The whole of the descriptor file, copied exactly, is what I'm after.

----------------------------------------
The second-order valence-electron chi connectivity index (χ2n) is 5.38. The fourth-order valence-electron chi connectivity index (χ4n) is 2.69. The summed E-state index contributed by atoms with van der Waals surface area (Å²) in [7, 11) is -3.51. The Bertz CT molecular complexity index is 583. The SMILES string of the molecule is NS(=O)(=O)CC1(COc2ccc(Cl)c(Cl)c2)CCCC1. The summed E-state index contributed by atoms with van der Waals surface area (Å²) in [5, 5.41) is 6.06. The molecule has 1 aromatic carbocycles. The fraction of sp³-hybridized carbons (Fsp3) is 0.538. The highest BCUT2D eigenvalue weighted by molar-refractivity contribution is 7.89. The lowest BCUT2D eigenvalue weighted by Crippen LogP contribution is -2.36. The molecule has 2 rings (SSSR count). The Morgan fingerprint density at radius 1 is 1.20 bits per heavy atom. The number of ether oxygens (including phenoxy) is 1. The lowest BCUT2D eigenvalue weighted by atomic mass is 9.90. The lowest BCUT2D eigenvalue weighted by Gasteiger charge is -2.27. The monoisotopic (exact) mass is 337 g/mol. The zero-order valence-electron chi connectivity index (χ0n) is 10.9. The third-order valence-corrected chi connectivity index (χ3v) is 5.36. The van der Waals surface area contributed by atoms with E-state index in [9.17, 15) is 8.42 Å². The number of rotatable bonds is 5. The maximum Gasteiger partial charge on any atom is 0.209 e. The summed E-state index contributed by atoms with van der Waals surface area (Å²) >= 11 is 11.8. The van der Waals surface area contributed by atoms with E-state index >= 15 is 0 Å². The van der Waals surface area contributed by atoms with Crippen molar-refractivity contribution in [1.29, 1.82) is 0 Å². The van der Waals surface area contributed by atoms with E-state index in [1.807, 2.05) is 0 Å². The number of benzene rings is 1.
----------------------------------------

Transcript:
The second-order valence-electron chi connectivity index (χ2n) is 5.38. The fourth-order valence-electron chi connectivity index (χ4n) is 2.69. The summed E-state index contributed by atoms with van der Waals surface area (Å²) in [7, 11) is -3.51. The Bertz CT molecular complexity index is 583. The SMILES string of the molecule is NS(=O)(=O)CC1(COc2ccc(Cl)c(Cl)c2)CCCC1. The summed E-state index contributed by atoms with van der Waals surface area (Å²) in [5, 5.41) is 6.06. The molecule has 1 aromatic carbocycles. The fraction of sp³-hybridized carbons (Fsp3) is 0.538. The highest BCUT2D eigenvalue weighted by molar-refractivity contribution is 7.89. The lowest BCUT2D eigenvalue weighted by Crippen LogP contribution is -2.36. The molecule has 2 rings (SSSR count). The Morgan fingerprint density at radius 1 is 1.20 bits per heavy atom. The number of ether oxygens (including phenoxy) is 1. The lowest BCUT2D eigenvalue weighted by atomic mass is 9.90. The lowest BCUT2D eigenvalue weighted by Gasteiger charge is -2.27. The monoisotopic (exact) mass is 337 g/mol. The zero-order valence-electron chi connectivity index (χ0n) is 10.9. The third-order valence-corrected chi connectivity index (χ3v) is 5.36. The van der Waals surface area contributed by atoms with E-state index in [9.17, 15) is 8.42 Å². The number of rotatable bonds is 5. The maximum Gasteiger partial charge on any atom is 0.209 e. The summed E-state index contributed by atoms with van der Waals surface area (Å²) >= 11 is 11.8. The van der Waals surface area contributed by atoms with E-state index >= 15 is 0 Å². The van der Waals surface area contributed by atoms with Crippen molar-refractivity contribution in [1.29, 1.82) is 0 Å². The van der Waals surface area contributed by atoms with E-state index in [1.807, 2.05) is 0 Å². The number of benzene rings is 1.